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Many composers through the centuries have integrated their faith into their classical work. Stephanie Bunbury speaks to two of them.

For centuries, classical music and religion were inextricably entwined practices. From the earliest Gregorian chants through to the height of Christianity, the church provided patronage, venues and a readymade audience for the best and most ambitious composers of the day.

In fact, it was Bach, one of the great composers of the time, who said, “I play the notes as they are written, but it is God who makes the music”, a reflection of how his spiritual beliefs influenced his music.

For Mary Finsterer, Melbourne Symphony Orchestra’s 2023 Composer in Residence, she senses something similar in her own creative drive. Her three faith-based pieces to be performed by the MSO this year culminate in a new setting of the Stabat Mater, a 13th-century text that evokes Jesus’ mother’s suffering as she watches her son die on the Cross.

“Even to write music is in itself an expression of what my faith is,” says Finsterer. “Whether it has a religious theme or not.” Studying at the Melbourne Conservatorium of Music, her compositional training was predominantly in 20th-century technique, particularly serialism. At the same time, she was fascinated by the early history of western polyphonic music, with its echoes of the chants she had heard in church as a child.

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Mary Finsterer

“I first became aware of the origins of western art music through Gregorian chant, which emerged in the ninth century and was intrinsic to Catholic liturgy,” says Finsterer. However, as a young composer, she says her creative expression, having been directly influenced by her formative training in composition, was not directly linked to her Catholicism. They were almost separate strands of her life.

It was when Finsterer had her first child that the place of faith in her life deepened. “I became more aware of the life and death cycle – my father had died in that time as well – and the focus of what life is really about became stronger.”

It was at that point that her approach to composition and faith converged. Her influences now range from Hildegard von Bingen through to Arvo Pärt; she even wrote a film score for Shirley Barrett’s South Solitary that drew on the Irish jigs and reels she learned through Irish dancing as a child. Her renewed relationship with her faith was thus also a musical liberation.

“Work is really important for us as human beings: what are we doing it for? What are we dedicating it to?”

“I feel I gave myself permission to step outside what had developed from the training that I’d had.” Finsterer grew up in the latter half of the “century of disbelief”, but she can point to a string of modern composers – Messiaen, Stravinsky, Poulenc, John Tavener, Sir James MacMillan – who have also embraced and acknowledged faith and belief as their creative inspiration.

Sir James MacMillan, whose Catholic faith has inspired many of his sacred work, including his own Christmas Oratorio which he composed in 2019, has spoken widely on the topic of faith and its role in musical modernity.

“People are not hearing Bible stories as much as they did. Some younger people are coming across them for the first time in my musical setting,” says MacMillan.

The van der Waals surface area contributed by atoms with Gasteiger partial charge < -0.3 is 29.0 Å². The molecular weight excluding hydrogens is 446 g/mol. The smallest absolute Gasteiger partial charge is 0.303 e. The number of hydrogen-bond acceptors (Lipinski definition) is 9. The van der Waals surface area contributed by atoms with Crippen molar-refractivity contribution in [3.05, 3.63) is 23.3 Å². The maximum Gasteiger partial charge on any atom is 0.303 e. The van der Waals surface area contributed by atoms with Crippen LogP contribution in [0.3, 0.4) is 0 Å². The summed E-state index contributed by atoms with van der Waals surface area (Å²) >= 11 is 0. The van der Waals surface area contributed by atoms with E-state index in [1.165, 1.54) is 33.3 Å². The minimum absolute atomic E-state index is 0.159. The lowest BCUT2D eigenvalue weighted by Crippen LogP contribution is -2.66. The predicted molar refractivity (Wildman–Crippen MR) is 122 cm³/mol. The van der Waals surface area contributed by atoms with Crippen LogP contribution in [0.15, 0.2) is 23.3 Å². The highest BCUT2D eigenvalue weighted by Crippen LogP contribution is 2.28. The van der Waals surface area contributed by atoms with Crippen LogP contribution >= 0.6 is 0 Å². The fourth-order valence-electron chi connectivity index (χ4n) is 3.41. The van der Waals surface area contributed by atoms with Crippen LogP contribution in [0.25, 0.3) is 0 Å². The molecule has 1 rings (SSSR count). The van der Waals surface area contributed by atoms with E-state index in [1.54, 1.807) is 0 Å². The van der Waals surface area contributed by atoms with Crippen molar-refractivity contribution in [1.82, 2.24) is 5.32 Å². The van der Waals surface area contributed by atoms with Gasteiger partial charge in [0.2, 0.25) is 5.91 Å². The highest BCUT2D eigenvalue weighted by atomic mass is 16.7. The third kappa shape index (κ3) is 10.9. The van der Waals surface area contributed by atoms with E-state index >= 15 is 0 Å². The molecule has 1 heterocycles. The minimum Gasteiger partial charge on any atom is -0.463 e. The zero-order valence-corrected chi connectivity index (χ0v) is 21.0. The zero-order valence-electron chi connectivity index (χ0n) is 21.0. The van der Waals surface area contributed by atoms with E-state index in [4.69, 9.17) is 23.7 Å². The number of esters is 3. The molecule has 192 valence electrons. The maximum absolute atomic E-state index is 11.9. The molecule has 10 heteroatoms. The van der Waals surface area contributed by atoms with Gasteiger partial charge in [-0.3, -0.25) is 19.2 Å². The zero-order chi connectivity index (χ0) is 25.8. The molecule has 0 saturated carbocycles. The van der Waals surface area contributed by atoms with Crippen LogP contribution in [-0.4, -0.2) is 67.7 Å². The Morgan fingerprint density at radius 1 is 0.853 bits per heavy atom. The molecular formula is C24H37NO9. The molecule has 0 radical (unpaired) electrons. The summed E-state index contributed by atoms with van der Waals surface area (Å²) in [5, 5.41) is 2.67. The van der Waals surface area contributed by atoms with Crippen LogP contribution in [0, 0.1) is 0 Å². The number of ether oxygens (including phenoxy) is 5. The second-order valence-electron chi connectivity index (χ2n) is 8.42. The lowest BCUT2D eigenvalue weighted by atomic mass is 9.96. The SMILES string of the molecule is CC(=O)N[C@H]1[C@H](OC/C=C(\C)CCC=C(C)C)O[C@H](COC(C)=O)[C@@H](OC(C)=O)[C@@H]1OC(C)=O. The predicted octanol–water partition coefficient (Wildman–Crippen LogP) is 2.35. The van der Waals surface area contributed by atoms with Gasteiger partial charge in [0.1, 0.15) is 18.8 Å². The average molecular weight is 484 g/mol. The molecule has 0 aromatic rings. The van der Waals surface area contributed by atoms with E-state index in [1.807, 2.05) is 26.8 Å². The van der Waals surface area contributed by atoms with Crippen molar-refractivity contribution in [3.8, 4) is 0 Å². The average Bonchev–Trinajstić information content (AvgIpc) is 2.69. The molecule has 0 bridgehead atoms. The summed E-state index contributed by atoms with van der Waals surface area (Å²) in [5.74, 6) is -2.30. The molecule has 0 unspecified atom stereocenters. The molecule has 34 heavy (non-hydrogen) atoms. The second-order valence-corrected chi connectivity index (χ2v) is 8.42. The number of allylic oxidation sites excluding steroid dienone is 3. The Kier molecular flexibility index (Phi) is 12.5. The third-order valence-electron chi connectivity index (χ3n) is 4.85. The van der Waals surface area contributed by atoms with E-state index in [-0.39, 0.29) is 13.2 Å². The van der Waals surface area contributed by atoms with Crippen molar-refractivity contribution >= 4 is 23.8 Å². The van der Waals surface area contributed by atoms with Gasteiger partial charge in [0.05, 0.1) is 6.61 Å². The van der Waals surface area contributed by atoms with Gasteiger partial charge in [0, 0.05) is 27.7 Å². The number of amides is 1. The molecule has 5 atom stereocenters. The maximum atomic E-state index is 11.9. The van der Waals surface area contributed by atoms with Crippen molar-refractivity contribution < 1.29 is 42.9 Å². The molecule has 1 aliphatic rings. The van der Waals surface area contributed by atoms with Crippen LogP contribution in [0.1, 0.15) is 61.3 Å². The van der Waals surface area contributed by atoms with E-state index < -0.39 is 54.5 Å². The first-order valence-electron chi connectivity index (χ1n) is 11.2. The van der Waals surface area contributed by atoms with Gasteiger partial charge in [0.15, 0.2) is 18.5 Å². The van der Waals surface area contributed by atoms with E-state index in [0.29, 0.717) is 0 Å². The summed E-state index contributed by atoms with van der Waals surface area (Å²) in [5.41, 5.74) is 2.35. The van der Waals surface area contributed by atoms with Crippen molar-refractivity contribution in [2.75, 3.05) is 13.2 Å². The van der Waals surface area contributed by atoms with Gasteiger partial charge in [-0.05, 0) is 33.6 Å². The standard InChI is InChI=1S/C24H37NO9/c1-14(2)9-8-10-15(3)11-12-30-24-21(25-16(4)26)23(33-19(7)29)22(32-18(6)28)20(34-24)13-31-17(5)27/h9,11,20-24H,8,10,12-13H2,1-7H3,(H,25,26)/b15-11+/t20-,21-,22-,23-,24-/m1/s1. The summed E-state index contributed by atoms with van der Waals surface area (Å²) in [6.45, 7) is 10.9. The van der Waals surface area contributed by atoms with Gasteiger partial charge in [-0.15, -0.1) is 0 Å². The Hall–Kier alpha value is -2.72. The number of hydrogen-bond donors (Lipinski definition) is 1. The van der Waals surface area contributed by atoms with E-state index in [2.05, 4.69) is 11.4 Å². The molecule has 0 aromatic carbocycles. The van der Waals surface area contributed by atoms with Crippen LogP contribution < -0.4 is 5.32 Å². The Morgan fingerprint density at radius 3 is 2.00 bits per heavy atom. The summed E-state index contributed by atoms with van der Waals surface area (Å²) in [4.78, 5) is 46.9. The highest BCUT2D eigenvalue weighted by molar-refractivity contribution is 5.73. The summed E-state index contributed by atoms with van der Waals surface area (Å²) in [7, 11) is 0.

So what does this music mean in our secular age, when many in the audience will never have sung a hymn? MacMillan is convinced it still communicates a sense of the sacred. “Certainly, people who do not have that conventional faith that I have nevertheless find something in music that meets that deep spiritual and psychological need,” he says. “And perhaps that curiosity is important to people. That there’s a deep need to have music take them to a special place that can sometimes speak to the divine or the beyond.”

Metropolis The Lost 21 April 2022
Metropolis: The Lost at St Paul's Cathedral

Does the classical music of other cultures and religions carry a similar spiritual and sacred charge? For MacMillan, he has been interested in other musical traditions since boyhood; he studied ethnomusicology (the study of music’s cultural and social importance) in Indonesia, even learned to play gamelan – a type of musical ensemble native to Indonesia.

“Of course these are spiritual art forms – and there is no embarrassment in these cultures talking about that,” he says. “In talking to people as I did, it’s quite clear they see their music as connected in some way with the work of God.”

Within the western tradition, composers who were agnostic – MacMillan mentions Vaughan Williams and Benjamin Britten – have chosen to write settings of scriptural texts or religious poetry. Even John Cage’s work 4’33” was originally called Silent Prayer.

“There is something about music which seems to be settled in its search for the sacred, even in our modern times.”

“People even say it’s the most spiritual of the arts – and it’s not necessarily religious people who say that, but people who recognise that one is transformed through music.”

Writing music is a spiritual quest in itself, says Finsterer. “It’s a journey. When embarking on a work of art – a piece of music – one has an idea, a vision of what that is, but the journey will sometimes take you through very arduous terrain.”

While the music Finsterer makes is often praised as beautiful, that is not the point. “The beauty has a purpose: to honour God. And it is more than that. In a sense, music becomes a prayer. I’m grateful people find my music beautiful, that they find something for themselves there. That really means a lot.”

Mary Finsterer’s position as the MSO 2023 Composer in Residence is supported by Kim Williams AM.

2023 metropolis stabat mater 1200x800

Stabat Mater

27 September 2023
St Patrick's Cathedral

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